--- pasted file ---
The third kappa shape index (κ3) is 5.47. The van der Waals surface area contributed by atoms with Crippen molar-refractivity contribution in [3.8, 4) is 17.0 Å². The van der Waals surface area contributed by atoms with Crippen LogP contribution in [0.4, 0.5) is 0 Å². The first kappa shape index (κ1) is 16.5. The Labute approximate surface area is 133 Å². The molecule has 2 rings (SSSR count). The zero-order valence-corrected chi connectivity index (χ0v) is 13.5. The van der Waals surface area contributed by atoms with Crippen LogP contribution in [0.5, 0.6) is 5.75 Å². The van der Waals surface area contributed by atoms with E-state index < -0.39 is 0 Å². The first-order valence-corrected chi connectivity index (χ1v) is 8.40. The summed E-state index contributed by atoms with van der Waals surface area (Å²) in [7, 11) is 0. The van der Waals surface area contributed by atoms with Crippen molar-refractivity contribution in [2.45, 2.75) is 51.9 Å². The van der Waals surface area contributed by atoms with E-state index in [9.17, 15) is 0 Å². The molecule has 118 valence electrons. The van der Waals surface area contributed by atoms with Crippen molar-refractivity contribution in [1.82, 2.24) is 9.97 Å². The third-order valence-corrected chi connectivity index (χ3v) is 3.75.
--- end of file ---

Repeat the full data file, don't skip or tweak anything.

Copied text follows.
The third kappa shape index (κ3) is 5.47. The van der Waals surface area contributed by atoms with Crippen molar-refractivity contribution in [3.8, 4) is 17.0 Å². The van der Waals surface area contributed by atoms with Crippen LogP contribution in [0.4, 0.5) is 0 Å². The first kappa shape index (κ1) is 16.5. The Labute approximate surface area is 133 Å². The molecule has 2 rings (SSSR count). The zero-order valence-corrected chi connectivity index (χ0v) is 13.5. The van der Waals surface area contributed by atoms with Crippen LogP contribution in [0.5, 0.6) is 5.75 Å². The van der Waals surface area contributed by atoms with E-state index < -0.39 is 0 Å². The first-order valence-corrected chi connectivity index (χ1v) is 8.40. The summed E-state index contributed by atoms with van der Waals surface area (Å²) in [7, 11) is 0. The van der Waals surface area contributed by atoms with Crippen molar-refractivity contribution in [2.45, 2.75) is 51.9 Å². The van der Waals surface area contributed by atoms with E-state index in [9.17, 15) is 0 Å². The molecule has 118 valence electrons. The van der Waals surface area contributed by atoms with Crippen molar-refractivity contribution in [1.82, 2.24) is 9.97 Å². The third-order valence-corrected chi connectivity index (χ3v) is 3.75.